Poindexter said she appreciated the National Park Service’s expertise and data, but wanted to be sure local knowledge wasn’t excluded when making water usage decisions.

The water commission has yet to decide whether to proceed with the petition for the management area. If it does, park service officials said, the commission will conduct formal fact-finding and hold a public hearing.

read ... Federal Control

Rail opponents give up fight after Two court decisions

KITV:  In a 25-page decision, the Ninth Circuit of Appeals in San Francisco affirmed a lower court decision that the city adequately studied alternatives to rail.

Click here to read the full decision.

Rail opponents that included businessman Cliff Slater and former Gov. Ben Cayetano sued to stop the project, claiming the city did not adequately study potential alternatives to fixed rail, such as managed lanes or bus rapid transit.

In its ruling Tuesday, the appeals court also said the city "made a good faith and reasonable effort to identify known archeological sites along the proposed project route and developed an appropriate plan for dealing with such sites that may be discovered during construction."

Meanwhile, in a separate 14-page ruling, Judge A. Wallace Tashima said building a $960 million tunnel along Beretania Street would cause more harm to historical properties, such as the Oahu Rail and Land Company building on the cusp of Chinatown, which is listed on the National Register of Historic Places.

"It was not arbitrary and capricious for Defendants to have concluded that the Tunnel Alternative would use the OR&L parcel; therefore, the Tunnel Alternative is not a feasible and prudent avoidance alternative," wrote Tashima.

read ... Double-Header

Pacific Resource Partnership’s media campaign targets Kakaako

PBN: The pro-rail PRP recently launched a 60-second television commercial promoting the benefits of “Live, Work, Play Neighborhoods,” such as Kakaako.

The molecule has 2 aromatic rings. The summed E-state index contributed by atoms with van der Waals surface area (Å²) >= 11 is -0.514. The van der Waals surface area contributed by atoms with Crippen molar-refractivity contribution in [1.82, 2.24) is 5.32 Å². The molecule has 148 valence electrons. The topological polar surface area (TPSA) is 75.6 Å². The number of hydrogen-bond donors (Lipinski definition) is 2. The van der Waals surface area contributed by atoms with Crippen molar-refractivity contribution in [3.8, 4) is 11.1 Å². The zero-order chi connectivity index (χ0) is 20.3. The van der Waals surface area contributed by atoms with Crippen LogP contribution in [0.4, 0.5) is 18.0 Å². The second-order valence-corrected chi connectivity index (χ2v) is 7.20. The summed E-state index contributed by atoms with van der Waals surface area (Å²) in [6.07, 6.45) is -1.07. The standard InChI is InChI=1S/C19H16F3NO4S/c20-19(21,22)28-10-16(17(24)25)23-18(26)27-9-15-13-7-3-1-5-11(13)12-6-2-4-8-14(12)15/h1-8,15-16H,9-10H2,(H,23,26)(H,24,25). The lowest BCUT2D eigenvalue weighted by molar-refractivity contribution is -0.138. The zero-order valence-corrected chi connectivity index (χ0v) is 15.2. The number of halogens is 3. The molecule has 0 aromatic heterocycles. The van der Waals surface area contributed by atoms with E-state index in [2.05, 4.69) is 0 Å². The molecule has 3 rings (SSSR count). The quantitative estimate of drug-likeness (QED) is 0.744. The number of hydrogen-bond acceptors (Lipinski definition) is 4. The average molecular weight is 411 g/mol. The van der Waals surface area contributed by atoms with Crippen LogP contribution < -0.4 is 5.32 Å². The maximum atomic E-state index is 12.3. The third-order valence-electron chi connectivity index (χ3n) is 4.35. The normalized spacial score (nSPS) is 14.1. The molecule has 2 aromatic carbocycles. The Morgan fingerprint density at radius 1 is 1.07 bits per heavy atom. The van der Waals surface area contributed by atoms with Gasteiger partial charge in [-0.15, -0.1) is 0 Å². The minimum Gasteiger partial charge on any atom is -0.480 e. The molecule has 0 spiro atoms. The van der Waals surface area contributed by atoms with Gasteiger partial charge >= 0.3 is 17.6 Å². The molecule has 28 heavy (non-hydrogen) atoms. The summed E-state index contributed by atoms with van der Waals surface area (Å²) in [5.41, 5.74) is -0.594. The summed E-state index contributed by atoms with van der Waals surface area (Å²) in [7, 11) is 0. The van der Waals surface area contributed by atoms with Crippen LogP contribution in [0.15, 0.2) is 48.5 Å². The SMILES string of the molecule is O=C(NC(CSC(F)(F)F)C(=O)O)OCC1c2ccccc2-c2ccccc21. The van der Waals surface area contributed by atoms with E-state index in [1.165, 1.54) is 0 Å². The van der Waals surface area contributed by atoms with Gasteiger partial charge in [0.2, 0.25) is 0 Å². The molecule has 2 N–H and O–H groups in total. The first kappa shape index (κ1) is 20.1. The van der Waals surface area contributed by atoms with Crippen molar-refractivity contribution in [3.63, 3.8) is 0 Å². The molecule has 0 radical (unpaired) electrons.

The spot aims to help viewers visualize the opportunities “integrated communities,” which enable residents to take advantage of more affordable housing options and the benefit of living within walking distance of jobs, shops, restaurants and other amenities and services in their neighborhoods, PRP said.

“What’s more, by revitalizing urban areas we’re able to find a balance between permitted growth and the preservation of the natural environment, culture, local identity and quality of life,” PRP Executive Director John White said in a statement. “And when these revitalized areas are integrated, the benefits are tangible — less time spent commuting, more time with family and money saved in fuel, parking and household energy costs.”

Filmed in Kakaako, the TV spot features computer-generated images of ground-level city landscapes and cinematic portrayals of life in Honolulu.

read ... Kakaako

HHSC: $109M for Electronic transition of Health records

MN: Beginning March 1, Maui Memorial Medical Center will be transitioning from a paper-based records system to an electronic medical records system that officials say will improve patient care and safety and could even earn the hospital about $4 million in federal funds....